Hippoi Athanatoi

Thieves, Dragons and More

With just a day left of our vacation, the large pile of books I brought along to read has been significantly reduced. That is, the books are still there, of course, but the amount of reading material remaining is barely enough to last me through the trip tomorrow. Clearly, there is no such thing as too many books to have along for a vacation, regardless of what the weather is like. Both the beach and the comfy couch are great places for hours upon hours of reading.

To start with, I got back to and finished Scott Lynch’s The Lies of Locke Lamora. It did improve from my initial impression of the book, and I found the last third or so (that’s when the plot really kicks into high gear) quite entertaining, but on the whole it wasn’t quite to my tastes. It is well-written (with lots of sharp and funny dialogue) and fairly well paced, but I prefer a book to be predominantly character-driven as opposed to plot-driven. This one is definitely the latter rather than the former, which kept me from forming any strong attachments to any of the characters.

The next book I tackled was Katherine Kurtz’s In the King’s Service, her latest Deryni novel and the first in the trilogy focusing on Alaric Morgan. This one, though, actually deals with his parents and how it is they end up getting married. Its a pretty entertaining book, which in contrast to previous Deryni books focuses heavily on the life of women in Gwynedd as we follow a couple of young girls from childhood to marriage. Its not a strong as some of the earlier books, such as those focusing on Camber and his direct descendants, but I liked it better than some of the books focusing on Kelson.

After that one, I moved on to reading bits and pieces from the three anthologies I brought along; First Heroes, Crossroads and Other Tales of Valdemar and Hags, Sirens, and Other Bad Girls of Fantasy. First Heroes has some really well-written and well-researched stories about the Bronze Age, with contributions from Judith Tarr, Katherine Kerr, Poul Anderson and many others. Crossroads is the third collection of stories in Mercedes Lackey’s Valdemar, written by various authors. I found this one weaker than previous such collections, however. Finally, the last anthology contained quite a few interesting takes on the dangerous women of mythology and fantasy. It was a spur-of-the-moment purchase, but a pretty good one.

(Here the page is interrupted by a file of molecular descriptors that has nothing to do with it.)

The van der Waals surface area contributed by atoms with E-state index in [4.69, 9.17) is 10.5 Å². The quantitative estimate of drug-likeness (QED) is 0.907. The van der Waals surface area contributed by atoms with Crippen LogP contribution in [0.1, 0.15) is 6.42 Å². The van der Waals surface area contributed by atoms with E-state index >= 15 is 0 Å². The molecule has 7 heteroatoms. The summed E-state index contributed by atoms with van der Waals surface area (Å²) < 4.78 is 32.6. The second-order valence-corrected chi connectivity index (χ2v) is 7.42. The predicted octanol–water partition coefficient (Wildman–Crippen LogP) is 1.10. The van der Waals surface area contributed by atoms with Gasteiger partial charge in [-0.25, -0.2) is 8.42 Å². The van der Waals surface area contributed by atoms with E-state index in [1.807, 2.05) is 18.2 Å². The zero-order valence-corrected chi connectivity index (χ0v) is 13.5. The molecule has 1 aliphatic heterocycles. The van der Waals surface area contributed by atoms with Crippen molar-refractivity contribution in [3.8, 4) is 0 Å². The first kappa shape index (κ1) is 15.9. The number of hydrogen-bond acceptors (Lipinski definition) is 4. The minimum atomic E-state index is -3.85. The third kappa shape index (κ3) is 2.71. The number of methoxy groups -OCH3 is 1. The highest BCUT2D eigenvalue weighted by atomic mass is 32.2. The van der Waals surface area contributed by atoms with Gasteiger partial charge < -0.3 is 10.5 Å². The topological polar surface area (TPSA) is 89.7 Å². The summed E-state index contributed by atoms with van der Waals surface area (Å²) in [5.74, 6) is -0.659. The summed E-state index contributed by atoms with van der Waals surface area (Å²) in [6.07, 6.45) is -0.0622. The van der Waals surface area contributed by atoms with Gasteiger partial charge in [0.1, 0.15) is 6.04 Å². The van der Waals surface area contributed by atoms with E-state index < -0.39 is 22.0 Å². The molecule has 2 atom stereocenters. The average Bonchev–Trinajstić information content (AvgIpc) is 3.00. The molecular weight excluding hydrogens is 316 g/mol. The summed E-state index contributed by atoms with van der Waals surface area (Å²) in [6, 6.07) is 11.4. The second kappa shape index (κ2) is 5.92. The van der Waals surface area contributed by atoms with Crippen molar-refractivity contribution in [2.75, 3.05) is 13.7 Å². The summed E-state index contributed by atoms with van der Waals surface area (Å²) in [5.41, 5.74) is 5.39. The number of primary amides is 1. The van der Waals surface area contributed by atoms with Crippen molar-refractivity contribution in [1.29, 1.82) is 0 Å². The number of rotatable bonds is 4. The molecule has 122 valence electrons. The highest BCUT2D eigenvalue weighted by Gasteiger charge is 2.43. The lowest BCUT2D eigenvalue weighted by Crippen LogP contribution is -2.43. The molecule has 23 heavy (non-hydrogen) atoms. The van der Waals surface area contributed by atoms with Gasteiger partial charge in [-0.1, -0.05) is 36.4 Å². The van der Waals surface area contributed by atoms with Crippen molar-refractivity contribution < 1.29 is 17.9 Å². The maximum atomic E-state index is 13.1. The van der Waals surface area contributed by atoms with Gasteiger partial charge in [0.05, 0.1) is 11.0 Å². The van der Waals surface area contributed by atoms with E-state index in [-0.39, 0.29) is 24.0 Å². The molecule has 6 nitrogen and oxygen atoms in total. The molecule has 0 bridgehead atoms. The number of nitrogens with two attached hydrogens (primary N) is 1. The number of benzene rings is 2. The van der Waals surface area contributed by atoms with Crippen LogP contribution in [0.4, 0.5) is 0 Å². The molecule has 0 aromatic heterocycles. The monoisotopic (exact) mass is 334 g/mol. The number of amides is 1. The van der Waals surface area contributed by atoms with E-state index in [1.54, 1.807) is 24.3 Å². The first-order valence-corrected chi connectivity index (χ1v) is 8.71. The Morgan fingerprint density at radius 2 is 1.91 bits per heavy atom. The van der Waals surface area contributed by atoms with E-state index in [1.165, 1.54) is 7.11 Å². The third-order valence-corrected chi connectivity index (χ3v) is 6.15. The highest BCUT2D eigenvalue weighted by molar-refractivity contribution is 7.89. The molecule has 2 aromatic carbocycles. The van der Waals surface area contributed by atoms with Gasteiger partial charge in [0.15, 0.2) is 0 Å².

Thanks to Elio, I was then unable to keep to my plan of saving Naomi Novik’s three novels about Temeraire (the premise for these being alternative history Napoleonic Wars with intelligent dragons as part of the forces) for the trip home, as he started reading them and couldn’t keep from telling me bits and pieces all the time. The first one, His Majesty’s Dragon, read very quickly and was very entertaining. The second, Throne of Jade, has some slow spots during the trip to China, but overall its also quite entertaining. The third, Black Powder War, also has a few slow spots (well, depending on whether military campaigns interest you a lot or not), but overall its on par with the second one but not quite as good as the first. The overall impression of the series so far (the third one ends on a bit of a cliff-hanger, and the chapter from the so far untitled fourth book shows that the next one is likely to provide some fresh challenges for Temeraire and his Captain) is very positive. In particular, the dragons—and Temeraire most of all—are such wonderfully realized and delightful characters.

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